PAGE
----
Department of Emergency and Intensive Care, San Gerardo Hospital, Monza, Italy.
Objectives: We sought to compare gas exchange, respiratory mechanics, and asynchronies during pressure support ventilation (PSV), sigh adjunct to PSV (PSV SIGH), and neurally adjusted ventilatory assist (NAVA) in hypoxemic infants after cardiac surgery.
Setting: Tertiary-care pediatric intensive care unit.
Patients: Fourteen hypoxemic infants (median age 11.5 days [8.7-74]).
Interventions: The protocol begins with a 1 hour step of PSV, followed by two consecutive steps in PSV SIGH and NAVA in random order, with a washout period of 30 minutes (PSV) between them.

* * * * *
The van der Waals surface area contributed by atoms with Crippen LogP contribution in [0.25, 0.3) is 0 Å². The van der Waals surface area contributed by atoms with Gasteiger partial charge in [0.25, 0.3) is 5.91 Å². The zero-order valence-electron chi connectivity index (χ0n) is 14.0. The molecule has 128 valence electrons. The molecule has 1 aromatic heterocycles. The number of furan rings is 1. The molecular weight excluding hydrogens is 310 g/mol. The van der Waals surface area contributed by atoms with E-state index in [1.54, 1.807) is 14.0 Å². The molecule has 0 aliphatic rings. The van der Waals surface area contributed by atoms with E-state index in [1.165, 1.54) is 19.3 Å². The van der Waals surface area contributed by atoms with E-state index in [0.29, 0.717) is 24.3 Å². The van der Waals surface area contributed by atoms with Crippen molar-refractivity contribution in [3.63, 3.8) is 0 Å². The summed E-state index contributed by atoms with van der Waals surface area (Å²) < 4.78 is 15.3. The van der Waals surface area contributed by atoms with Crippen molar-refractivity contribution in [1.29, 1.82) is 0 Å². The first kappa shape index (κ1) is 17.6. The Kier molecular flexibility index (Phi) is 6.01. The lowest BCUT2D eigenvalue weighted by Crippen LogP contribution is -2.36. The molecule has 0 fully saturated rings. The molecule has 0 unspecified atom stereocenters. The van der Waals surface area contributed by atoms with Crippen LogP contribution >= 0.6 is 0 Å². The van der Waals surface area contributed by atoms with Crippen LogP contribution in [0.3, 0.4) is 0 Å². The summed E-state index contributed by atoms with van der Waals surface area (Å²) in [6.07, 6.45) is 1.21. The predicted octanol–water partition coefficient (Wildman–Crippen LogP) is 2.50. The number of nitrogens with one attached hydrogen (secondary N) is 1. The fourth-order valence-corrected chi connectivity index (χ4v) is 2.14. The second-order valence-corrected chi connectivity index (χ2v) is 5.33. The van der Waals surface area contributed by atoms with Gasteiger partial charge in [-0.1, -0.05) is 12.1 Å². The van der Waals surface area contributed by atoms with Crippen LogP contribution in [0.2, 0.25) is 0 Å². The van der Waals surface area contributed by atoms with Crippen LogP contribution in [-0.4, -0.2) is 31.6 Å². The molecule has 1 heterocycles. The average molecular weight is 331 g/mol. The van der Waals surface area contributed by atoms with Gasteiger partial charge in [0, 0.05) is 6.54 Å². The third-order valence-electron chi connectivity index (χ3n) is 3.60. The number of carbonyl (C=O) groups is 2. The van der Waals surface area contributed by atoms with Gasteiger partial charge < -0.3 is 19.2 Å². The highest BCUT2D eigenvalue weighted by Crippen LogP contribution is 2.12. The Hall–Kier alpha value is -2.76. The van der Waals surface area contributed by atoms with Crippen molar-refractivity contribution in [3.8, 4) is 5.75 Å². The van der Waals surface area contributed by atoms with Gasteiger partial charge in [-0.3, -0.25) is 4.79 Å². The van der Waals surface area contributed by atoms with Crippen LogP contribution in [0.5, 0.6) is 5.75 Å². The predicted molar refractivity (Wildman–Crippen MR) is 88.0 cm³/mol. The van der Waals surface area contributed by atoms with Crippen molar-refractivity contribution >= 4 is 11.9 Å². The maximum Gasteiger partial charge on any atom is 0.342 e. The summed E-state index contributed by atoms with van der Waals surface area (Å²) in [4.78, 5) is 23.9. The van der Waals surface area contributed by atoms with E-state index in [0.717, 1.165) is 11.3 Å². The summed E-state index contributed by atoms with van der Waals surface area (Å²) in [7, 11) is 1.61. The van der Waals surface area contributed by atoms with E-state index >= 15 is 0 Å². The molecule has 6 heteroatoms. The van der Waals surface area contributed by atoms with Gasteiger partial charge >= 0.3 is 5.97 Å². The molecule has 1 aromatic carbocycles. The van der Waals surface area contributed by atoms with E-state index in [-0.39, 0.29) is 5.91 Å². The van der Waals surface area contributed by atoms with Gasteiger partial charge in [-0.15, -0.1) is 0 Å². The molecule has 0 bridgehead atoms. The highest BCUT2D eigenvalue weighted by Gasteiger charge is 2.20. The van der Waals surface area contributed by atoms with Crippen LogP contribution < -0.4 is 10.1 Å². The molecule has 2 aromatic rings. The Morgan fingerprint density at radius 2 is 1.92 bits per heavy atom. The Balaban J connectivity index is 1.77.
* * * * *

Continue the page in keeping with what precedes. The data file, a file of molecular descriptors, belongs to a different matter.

Main Results: Three infants presented an irregular Eadi signal because of diaphragmatic paralysis and were excluded from analysis. For the remaining 11 infants, PaO /FiO and oxygenation index improved in PSV SIGH compared with PSV (P < 0.05) but not in NAVA compared with PSV. PSV SIGH showed increased tidal volumes and lower respiratory rate than PSV (P < 0.05), as well as a significant improvement in compliance with respiratory system indexed to body weight when compared with both PSV and NAVA (P < 0.01). No changes in mean airway pressure was registered among steps. Inspiratory time resulted prolonged for both PSV SIGH and NAVA than PSV (P < 0.05). NAVA showed the higher coefficient of variability in respiratory parameters and a significative decrease in asynchrony index when compared with both PSV and PSV SIGH (P < 0.01).
Conclusions: The adjunct of one SIGH per minute to PSV improved oxygenation and lung mechanics while NAVA provided the best patient-ventilator synchrony in infants after cardiac surgery.
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